« AnteriorContinuar »
of an hireling, that is, three exaEt years, and the glory of Moab shall be contemned, with all that great multitude; their riches Mall be loft, and their multitudes become contemptible : and the remnant [fhail be] very small [and] feeble. Y
REFLECTIONS. 1. THE dealings of God with the nations of the
earth, are designed for the establishment of the church. This was the pious answer Hezekiah and his people were to make to those who came to congratulate him on his success. God is still carrying on this as his grand scheme ; and, tho' we may not particularly see how. the means conduce to the end, the thought is very encouraging. And since God has such a regard to his church, and it is so firmly fixed, it is our wisdom to betake ourselves to it, to trust in it, and rejoice in its security amidst all the attempts of its enemies.
2. We are taught from the idolatrous Moabites to make prayer our refuge in the time of trouble. It is natural in distress for every man to cry unto his god. They cried to their idol gods; went up to their high places; wept, and mourned there ; and when one god would not answer, they tried another. How wretched is the case of idolaters ! how happy the people, whose God is the Lord ! to whom they can go at all times, assured that their prayers will not be in vain.
3. We should lament the horrible desolations that war makes in the earth. What a dreadful description is here of the misery of Moab, from the incursions, ravages, and plunders of their enemies. The lords of the heathens devoured or carried away every thing. How should we pity our enemies, or our unkind and wicked neighbours, when they suffer such a calamity. Let us think tenderly L P 4
.. . of I God had long ago determined on their destruction, but now, as their wickedness was increased, he fixed the time for it. Whether this prophecy was sent to Moab, or not, is uncertain : ic probably might be so, and it would serve to confirm the Ifraelites in the belief of the divine foreknowledge and providence, and strengthen their faith in the prophecies relating to themselves, of them, and for their fakes, as well as our own, and our allies, earnestly pray that war may cease. The servants of God, especially his prophets, should imitate the humanity and compassion of Isaiah, who speaks so feelingly of the distress of the enemies of God and Ifrael.
4. Let us learn to cultivate a readiness to help and relieve others in distress, whatever their character or behaviour to us has been. Whether we understand the prophet's advice to Moab as serious or ironical, it naturally suggests to us that we should help our fellow creatures under their sufferings, relieve the outcasts, shelter the oppressed from the cruelty of their oppressors, labour to promote justice, and show humanity and kindness to them that are in trouble; then we may expect the same assistance should we be in like distress; and especially may we hope for the support and confolations of Christ, who fits upon his throne, judging righteously. Blessed are the merciful, for they shall obtain mercy.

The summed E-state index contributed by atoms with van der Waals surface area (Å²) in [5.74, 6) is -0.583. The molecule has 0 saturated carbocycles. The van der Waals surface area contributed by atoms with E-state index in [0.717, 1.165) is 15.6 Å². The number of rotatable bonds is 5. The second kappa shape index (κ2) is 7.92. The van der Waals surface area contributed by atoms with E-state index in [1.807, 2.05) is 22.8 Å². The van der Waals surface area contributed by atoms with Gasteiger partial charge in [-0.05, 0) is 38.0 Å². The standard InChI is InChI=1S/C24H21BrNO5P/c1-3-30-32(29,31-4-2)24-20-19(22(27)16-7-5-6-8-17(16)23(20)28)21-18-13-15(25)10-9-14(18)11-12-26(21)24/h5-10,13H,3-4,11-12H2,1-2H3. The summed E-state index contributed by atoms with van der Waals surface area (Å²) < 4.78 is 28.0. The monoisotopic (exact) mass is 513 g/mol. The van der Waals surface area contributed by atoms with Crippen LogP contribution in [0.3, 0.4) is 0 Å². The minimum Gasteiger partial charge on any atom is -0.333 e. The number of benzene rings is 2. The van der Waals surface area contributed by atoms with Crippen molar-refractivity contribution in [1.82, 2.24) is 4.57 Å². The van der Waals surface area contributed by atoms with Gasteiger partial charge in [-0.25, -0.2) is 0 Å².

5. We see how uncertain the possessions of this world are, which should lead us not to set our hearts upon them. What the Moabites had gotten and laid up, their enemies carried away. Riches expose men to plunder and rapine, and thus often take away the lives of the owners thereof. Joy may soon cease out of the field; and those who have no better or higher joy than such as the increase of wealth, corn, and wine, and oil affords, will then be very miserable, But there is a treasure that cannot be taken away, a joy that cannot be lost, a treasure laid up in heaven, where neither moth nor rust can corrupt, nor thieves break through and steal; a joy that springs from the light of God's countenance, in whose presence there is fulness of joy, and at whose right hand there are pleasures for evermore. This we should be chiefly concerned to secure. Let the language of our souls be, Lord, lift up upon us the light of thy countenance ; and then, tho' the fig tree does not blossom, tho' there be no fruit on the vine, or calves in the stall, we may joy in the Lord, and rejoice in the God of our salvation...
. C H A P.
CHA P. XVII, XVIII. As Syria and Israel had been confederates against Judah, the
destruction of both of them is here foretold. I T HE burden of Damascus. Behold, Damascus
l is, or shall be, taken away from [being] a city, and it shall be a ruinous heap; it was soon after made to 2 by the king of Asyria, see 2 Kings xvi. 9. The cities of
Aroer [are) forsaken; the province of Syria shall be utter
ly desolate: they shall be for flocks which shall lie down, 3 and none shall make"(them) afraid. The fortress also
Thall cease from Ephraim, and the kingdom from Damascus, and the remnant of Syria, which shall be no longer a kingdom, but a province to Allyria : they shall be
as the glory of the children of Israel, faith the Lord of 4 hosts; they mall pare in a common destruction. And in
that day it shall come to pass, [that] the glory of Jacob shall be made thin, and the fatness of his fesh shall
wax lean; Mall be wasted away, like a man in a confump5 tion. And it shall be as when the harvest man gathereth
the corn, and reapeth the ears with his arm; and it shall be as he that gathereth ears in the valley of Rephaim, a fruitful valley near Jerusalem; he hall make clear riddance, so that none shall be left; the Ifraelites shall be carried into captivity by the Asyrians, (2 Kings